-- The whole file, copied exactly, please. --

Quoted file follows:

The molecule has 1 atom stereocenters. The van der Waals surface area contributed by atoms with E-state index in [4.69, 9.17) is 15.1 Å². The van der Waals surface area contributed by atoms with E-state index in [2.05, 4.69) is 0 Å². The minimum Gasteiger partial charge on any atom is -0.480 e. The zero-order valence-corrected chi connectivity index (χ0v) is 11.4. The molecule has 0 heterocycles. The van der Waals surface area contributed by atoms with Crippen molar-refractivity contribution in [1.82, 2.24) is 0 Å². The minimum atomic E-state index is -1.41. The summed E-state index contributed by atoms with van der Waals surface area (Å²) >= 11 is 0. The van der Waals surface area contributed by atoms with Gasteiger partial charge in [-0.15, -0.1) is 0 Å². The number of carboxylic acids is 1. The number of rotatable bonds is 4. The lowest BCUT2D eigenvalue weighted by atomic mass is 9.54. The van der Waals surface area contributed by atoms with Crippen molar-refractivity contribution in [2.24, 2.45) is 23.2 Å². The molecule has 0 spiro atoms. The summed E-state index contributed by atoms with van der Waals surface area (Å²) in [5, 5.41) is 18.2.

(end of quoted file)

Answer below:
The molecule has 1 atom stereocenters. The van der Waals surface area contributed by atoms with E-state index in [4.69, 9.17) is 15.1 Å². The van der Waals surface area contributed by atoms with E-state index in [2.05, 4.69) is 0 Å². The minimum Gasteiger partial charge on any atom is -0.480 e. The zero-order valence-corrected chi connectivity index (χ0v) is 11.4. The molecule has 0 heterocycles. The van der Waals surface area contributed by atoms with Crippen molar-refractivity contribution in [1.82, 2.24) is 0 Å². The minimum atomic E-state index is -1.41. The summed E-state index contributed by atoms with van der Waals surface area (Å²) >= 11 is 0. The van der Waals surface area contributed by atoms with Gasteiger partial charge in [-0.15, -0.1) is 0 Å². The number of carboxylic acids is 1. The number of rotatable bonds is 4. The lowest BCUT2D eigenvalue weighted by atomic mass is 9.54. The van der Waals surface area contributed by atoms with Crippen molar-refractivity contribution in [2.24, 2.45) is 23.2 Å². The molecule has 0 spiro atoms. The summed E-state index contributed by atoms with van der Waals surface area (Å²) in [5, 5.41) is 18.2.